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In the Blood

Lasker Award winner David Weatherall became interested in genetic blood diseases while doing his compulsory military service in Singapore where he treated a Nepalese girl with anemia — she had thalessemia, which had been throught to only affect people of Mediterranean heritage. As he tells the New York Times' Claudia Dreifus, following his military service, Weatherall was "hooked" and went to Johns Hopkins. There, he and his colleagues discovered that there are two types of the disease that differ in whether the defect is in the alpha or the beta chain. He says that with his Lakser winnings, he'll continue his research. "I want to look into a form of Asian thalassemia where there's a strong hint that a high proportion of the kids might be able to go through their lives with low hemoglobin and without transfusions," he says. "We don't know if this is genetic or perhaps something about their environment. That's what I'd like to sort out before I depart. And that's what the prize will probably finance."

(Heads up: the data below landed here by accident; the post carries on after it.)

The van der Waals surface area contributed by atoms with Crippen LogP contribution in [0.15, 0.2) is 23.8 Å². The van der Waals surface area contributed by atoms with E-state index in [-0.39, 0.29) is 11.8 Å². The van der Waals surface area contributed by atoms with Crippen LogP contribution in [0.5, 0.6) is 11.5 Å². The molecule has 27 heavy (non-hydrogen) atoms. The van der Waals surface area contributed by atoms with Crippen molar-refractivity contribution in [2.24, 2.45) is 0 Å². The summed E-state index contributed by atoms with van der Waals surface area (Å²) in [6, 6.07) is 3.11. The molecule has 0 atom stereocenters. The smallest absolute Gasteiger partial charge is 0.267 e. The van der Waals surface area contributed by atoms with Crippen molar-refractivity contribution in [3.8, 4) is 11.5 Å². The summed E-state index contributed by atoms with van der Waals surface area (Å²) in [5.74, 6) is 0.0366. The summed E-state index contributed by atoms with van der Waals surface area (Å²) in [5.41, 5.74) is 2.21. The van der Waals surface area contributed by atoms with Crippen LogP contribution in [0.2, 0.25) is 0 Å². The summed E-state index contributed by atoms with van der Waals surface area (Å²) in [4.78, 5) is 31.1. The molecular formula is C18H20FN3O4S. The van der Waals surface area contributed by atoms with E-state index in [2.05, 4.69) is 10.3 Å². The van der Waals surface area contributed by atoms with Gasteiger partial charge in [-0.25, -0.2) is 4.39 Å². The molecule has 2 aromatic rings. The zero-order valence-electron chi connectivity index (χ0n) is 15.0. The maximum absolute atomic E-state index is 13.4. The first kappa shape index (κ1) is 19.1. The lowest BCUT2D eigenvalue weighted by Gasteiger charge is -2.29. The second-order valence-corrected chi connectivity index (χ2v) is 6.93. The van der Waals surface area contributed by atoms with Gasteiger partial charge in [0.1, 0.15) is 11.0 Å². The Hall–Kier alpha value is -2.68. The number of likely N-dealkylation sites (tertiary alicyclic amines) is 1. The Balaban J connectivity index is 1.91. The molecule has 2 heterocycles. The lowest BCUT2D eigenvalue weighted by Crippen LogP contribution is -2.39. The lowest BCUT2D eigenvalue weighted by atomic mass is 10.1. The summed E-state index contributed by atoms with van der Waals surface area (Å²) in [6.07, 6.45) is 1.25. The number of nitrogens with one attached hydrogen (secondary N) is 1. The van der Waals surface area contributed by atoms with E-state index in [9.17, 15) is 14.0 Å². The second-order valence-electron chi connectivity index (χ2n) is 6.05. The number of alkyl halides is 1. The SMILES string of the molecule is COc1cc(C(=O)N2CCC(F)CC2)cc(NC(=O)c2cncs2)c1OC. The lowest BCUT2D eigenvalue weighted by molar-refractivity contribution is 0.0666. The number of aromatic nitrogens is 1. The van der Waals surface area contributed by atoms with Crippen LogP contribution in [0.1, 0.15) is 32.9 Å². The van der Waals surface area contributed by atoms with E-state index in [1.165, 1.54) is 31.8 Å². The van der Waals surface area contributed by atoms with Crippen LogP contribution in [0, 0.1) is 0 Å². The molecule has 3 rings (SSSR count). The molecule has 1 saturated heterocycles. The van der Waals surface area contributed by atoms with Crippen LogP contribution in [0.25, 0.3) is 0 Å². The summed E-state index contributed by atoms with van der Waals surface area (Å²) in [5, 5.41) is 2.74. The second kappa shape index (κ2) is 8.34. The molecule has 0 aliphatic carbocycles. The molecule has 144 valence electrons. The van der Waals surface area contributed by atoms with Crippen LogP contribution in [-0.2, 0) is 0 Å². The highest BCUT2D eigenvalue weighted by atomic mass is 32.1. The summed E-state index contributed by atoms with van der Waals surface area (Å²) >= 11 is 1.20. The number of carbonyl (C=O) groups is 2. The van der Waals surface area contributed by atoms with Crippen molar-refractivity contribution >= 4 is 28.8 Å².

The Scan

Billions for Antivirals

The US is putting $3.2 billion toward a program to develop antivirals to treat COVID-19 in its early stages, the Wall Street Journal reports.

NFT of the Web

Tim Berners-Lee, who developed the World Wide Web, is auctioning its original source code as a non-fungible token, Reuters reports.

23andMe on the Nasdaq

23andMe's shares rose more than 20 percent following its merger with a special purpose acquisition company, as GenomeWeb has reported.

Science Papers Present GWAS of Brain Structure, System for Controlled Gene Transfer

In Science this week: genome-wide association study ties variants to white matter stricture in the brain, and more.